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Let $ x \in \mathbb{R}^m,$ $ x = [x_i], i = 1,2, \dotsm , m.$ Define $\mathbb{R}^m_+ = \lbrace x \in \mathbb{R}^m : x_i \geqslant 0, 1 \leqslant i \leqslant m \rbrace.$ What the boundary set $ \partial \mathbb{R}^m_+$ of the set $ \mathbb{R}^m_+$? Is not it the set $ \lbrace{ 0\rbrace} \in \mathbb{R}^m_+?$

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Do it for $m=1,2,3$ then you should see the pattern. – t.b. Jan 11 '12 at 9:50
It is the set of those points that are zero in at least one coordinate. – Michael Greinecker Jan 11 '12 at 9:51
What do you mean with the notion $x\in \mathbb{R}^{m}$ and $x\geq 0$? Did you mean that $x_{i}\geq 0$ for all $i\in \{1,...,m\}$? – T. Eskin Jan 11 '12 at 9:57
@Paul: it would probably be much better and much more effective if you explained what that means. E.g. by linking to the faq or to this thread – t.b. Jan 11 '12 at 10:00
@Suso: Clicking your own name, you can look at your own user page. You can find all the questions you have asked in your user page. To accept an answer, you can go to the questions you have asked, and then click the checkmark, as explained in the link t.b provided here:… – Paul Jan 11 '12 at 10:42
up vote 1 down vote accepted

The definition of boundary I'm assuming is $\partial X = \bar X \smallsetminus X^{\circ}$, where $X^{\circ}$ is the (topological) interior of $X$.

It's not too hard to check that the interior of $\mathbb{R}^m_+$ is the set $$ \{x = (x_1, \dots, x_m) \in \mathbb{R}^m\, :\, x_i > 0\ \text{for all}\ 1 \le i \le m \}$$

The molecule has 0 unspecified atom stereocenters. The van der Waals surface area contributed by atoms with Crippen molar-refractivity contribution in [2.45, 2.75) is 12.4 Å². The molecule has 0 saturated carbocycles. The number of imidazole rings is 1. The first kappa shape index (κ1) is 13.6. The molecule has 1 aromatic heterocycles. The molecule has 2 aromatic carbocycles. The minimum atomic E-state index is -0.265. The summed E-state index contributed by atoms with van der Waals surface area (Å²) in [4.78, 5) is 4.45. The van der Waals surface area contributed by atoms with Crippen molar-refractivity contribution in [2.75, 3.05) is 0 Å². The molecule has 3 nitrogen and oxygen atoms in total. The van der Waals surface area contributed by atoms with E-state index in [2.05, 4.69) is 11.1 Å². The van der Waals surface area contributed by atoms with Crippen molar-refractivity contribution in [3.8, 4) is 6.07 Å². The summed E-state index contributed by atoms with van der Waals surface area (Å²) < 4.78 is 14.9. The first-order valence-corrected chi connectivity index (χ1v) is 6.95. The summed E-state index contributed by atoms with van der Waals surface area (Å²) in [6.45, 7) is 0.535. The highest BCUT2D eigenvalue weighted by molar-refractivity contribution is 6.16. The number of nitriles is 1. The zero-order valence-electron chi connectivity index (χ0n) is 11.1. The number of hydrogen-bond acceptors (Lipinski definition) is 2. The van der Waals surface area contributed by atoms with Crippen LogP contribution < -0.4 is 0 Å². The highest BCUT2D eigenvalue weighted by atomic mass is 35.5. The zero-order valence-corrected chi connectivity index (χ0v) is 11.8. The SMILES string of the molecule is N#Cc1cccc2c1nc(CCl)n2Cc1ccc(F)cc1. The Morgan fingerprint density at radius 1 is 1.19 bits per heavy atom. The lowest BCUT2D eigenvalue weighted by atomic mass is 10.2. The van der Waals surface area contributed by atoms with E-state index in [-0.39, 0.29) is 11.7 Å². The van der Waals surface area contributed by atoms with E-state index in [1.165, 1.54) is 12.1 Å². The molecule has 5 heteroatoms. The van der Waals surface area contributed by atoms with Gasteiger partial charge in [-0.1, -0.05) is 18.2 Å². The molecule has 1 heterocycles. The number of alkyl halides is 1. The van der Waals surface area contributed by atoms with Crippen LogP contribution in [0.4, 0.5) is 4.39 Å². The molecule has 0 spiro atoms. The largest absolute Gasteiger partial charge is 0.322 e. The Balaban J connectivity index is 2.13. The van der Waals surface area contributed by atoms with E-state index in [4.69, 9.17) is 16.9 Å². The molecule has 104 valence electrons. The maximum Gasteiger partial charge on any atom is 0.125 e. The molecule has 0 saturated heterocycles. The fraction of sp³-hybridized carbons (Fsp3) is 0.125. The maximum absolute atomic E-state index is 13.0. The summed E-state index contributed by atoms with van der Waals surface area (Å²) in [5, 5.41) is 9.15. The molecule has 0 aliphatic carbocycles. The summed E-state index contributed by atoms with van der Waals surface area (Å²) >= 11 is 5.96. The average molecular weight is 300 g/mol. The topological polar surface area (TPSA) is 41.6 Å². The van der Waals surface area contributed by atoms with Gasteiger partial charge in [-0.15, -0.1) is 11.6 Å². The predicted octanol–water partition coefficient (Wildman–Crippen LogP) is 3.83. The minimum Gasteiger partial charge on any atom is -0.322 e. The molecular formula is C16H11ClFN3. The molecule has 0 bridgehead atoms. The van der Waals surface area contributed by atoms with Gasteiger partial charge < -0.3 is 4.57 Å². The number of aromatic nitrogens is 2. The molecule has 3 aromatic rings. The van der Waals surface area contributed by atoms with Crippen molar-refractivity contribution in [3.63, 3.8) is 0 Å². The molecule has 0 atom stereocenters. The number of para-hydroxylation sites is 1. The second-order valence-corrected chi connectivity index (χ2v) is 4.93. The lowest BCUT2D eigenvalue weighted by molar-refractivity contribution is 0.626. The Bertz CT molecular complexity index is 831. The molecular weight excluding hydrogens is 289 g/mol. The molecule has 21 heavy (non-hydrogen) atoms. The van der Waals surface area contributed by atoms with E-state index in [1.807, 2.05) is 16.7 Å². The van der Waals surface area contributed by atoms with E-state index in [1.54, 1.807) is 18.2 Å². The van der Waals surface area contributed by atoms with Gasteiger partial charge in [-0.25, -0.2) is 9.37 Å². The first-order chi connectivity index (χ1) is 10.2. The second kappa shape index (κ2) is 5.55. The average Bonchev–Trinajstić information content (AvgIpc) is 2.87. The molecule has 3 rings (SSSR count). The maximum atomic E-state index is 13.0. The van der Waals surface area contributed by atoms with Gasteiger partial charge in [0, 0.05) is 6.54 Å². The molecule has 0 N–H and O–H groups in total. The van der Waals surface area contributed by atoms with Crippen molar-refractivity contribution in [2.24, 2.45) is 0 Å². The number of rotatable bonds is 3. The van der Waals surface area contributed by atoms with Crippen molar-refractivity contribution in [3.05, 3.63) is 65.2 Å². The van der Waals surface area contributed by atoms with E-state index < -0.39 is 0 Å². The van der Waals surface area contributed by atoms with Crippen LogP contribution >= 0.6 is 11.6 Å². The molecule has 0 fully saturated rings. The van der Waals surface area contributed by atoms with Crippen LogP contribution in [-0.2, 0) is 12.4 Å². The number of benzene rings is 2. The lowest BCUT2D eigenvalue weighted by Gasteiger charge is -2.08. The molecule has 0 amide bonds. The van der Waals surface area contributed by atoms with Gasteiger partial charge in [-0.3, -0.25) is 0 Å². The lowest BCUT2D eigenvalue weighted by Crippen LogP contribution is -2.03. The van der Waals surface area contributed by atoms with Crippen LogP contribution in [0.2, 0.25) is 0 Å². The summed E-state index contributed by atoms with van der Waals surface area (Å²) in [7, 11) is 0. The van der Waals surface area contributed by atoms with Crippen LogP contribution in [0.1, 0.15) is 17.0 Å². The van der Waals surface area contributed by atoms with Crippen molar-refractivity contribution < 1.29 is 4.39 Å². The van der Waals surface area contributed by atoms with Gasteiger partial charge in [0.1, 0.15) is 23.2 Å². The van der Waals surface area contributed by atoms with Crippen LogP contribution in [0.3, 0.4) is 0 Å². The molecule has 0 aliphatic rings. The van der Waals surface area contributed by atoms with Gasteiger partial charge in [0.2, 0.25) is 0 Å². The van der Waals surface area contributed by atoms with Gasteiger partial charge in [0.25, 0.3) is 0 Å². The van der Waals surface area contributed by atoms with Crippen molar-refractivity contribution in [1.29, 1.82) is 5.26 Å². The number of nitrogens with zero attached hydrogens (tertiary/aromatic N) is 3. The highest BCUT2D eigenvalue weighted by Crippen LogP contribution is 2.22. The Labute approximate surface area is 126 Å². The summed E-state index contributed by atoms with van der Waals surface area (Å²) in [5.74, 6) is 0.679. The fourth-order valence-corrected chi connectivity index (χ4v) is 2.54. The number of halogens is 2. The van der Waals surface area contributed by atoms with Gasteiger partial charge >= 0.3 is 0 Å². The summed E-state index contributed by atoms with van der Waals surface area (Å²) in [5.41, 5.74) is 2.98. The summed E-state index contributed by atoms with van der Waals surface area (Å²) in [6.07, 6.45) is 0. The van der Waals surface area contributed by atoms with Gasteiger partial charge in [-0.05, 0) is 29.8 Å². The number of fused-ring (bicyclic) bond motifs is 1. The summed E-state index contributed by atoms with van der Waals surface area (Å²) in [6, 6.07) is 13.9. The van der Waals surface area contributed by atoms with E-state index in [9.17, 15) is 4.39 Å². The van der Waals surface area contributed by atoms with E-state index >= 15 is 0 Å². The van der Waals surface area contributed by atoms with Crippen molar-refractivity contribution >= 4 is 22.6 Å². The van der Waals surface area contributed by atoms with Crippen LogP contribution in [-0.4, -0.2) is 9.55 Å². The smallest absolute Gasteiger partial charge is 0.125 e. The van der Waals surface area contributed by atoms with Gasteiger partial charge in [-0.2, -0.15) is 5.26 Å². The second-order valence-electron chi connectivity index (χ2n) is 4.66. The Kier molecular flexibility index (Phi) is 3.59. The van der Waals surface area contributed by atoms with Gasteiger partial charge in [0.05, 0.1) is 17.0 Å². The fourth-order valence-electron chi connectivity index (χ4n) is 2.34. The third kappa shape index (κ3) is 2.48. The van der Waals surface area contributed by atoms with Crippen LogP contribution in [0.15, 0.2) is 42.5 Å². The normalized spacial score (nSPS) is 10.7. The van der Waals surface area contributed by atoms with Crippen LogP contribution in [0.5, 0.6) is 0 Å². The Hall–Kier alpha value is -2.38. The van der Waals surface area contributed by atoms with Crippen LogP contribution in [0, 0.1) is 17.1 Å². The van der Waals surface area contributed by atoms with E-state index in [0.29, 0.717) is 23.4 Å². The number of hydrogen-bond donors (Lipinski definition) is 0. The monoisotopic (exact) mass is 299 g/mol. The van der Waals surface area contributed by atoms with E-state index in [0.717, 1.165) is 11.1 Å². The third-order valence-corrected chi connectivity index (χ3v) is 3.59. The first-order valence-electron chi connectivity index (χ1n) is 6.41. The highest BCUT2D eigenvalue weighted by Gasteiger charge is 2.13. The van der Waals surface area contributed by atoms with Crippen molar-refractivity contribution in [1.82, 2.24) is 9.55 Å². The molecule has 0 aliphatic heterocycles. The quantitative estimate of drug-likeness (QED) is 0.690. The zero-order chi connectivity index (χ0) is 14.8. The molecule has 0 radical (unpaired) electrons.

This leaves the set of points at least one of whose coordinates is zero as the boundary: any open set around such a point must contain a point with a strictly negative coordinate, which does not lie in $\mathbb{R}^m_+$.

Intuitively, you have an infinite cube one of whose vertices is the origin and the rest of whose vertices are 'at infinity' in the positive directions.

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It doesn't matter in this example, since $\mathbb{R}^m_+$ is already closed, but the boundary is $\bar{X}\backslash X^\circ$. – Michael Greinecker Jan 12 '12 at 10:02
The definition of boundary is not $X \backslash X^{0}$. Consider e.g. the rationals $\mathbb{Q}\subset \mathbb{R}$. Its boundary is $\mathbb{R}$, while $\mathbb{Q}^{0}=\emptyset$, since $\mathbb{Q}$ contains no intervals. – T. Eskin Jan 12 '12 at 10:07
@ThomasE.: My bad, fixed, thanks. – Clive Newstead Jan 12 '12 at 10:43

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